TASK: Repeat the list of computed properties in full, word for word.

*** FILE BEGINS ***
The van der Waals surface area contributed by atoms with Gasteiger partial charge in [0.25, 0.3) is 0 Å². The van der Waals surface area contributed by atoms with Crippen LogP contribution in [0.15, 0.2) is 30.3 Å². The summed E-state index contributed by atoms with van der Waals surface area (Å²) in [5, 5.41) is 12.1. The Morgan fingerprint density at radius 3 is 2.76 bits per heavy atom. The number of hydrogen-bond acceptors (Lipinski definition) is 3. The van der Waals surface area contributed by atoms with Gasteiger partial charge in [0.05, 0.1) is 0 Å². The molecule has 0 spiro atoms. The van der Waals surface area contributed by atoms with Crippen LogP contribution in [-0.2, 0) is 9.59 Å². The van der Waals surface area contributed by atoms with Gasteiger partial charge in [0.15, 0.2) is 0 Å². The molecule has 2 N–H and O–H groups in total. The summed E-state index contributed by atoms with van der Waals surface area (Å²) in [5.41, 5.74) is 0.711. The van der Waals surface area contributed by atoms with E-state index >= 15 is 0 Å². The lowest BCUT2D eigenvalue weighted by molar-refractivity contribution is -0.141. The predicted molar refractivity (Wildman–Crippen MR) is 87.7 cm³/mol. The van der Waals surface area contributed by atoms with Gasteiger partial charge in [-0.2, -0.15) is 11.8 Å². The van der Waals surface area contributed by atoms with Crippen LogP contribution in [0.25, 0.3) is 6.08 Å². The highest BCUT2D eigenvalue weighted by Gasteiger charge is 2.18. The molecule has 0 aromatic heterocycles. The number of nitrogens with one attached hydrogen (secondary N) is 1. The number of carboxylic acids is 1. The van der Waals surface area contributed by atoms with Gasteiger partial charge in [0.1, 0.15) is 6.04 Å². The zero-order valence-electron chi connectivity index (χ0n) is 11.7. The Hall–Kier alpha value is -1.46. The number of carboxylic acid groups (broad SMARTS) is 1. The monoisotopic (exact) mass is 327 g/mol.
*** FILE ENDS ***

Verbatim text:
The van der Waals surface area contributed by atoms with Gasteiger partial charge in [0.25, 0.3) is 0 Å². The van der Waals surface area contributed by atoms with Crippen LogP contribution in [0.15, 0.2) is 30.3 Å². The summed E-state index contributed by atoms with van der Waals surface area (Å²) in [5, 5.41) is 12.1. The Morgan fingerprint density at radius 3 is 2.76 bits per heavy atom. The number of hydrogen-bond acceptors (Lipinski definition) is 3. The van der Waals surface area contributed by atoms with Gasteiger partial charge in [0.05, 0.1) is 0 Å². The molecule has 0 spiro atoms. The van der Waals surface area contributed by atoms with Crippen LogP contribution in [-0.2, 0) is 9.59 Å². The van der Waals surface area contributed by atoms with Gasteiger partial charge in [0.15, 0.2) is 0 Å². The molecule has 2 N–H and O–H groups in total. The summed E-state index contributed by atoms with van der Waals surface area (Å²) in [5.41, 5.74) is 0.711. The van der Waals surface area contributed by atoms with E-state index >= 15 is 0 Å². The lowest BCUT2D eigenvalue weighted by molar-refractivity contribution is -0.141. The predicted molar refractivity (Wildman–Crippen MR) is 87.7 cm³/mol. The van der Waals surface area contributed by atoms with Gasteiger partial charge in [-0.2, -0.15) is 11.8 Å². The van der Waals surface area contributed by atoms with Crippen LogP contribution in [0.25, 0.3) is 6.08 Å². The highest BCUT2D eigenvalue weighted by Gasteiger charge is 2.18. The molecule has 0 aromatic heterocycles. The number of nitrogens with one attached hydrogen (secondary N) is 1. The number of carboxylic acids is 1. The van der Waals surface area contributed by atoms with Gasteiger partial charge in [0.1, 0.15) is 6.04 Å². The zero-order valence-electron chi connectivity index (χ0n) is 11.7. The Hall–Kier alpha value is -1.46. The number of carboxylic acid groups (broad SMARTS) is 1. The monoisotopic (exact) mass is 327 g/mol.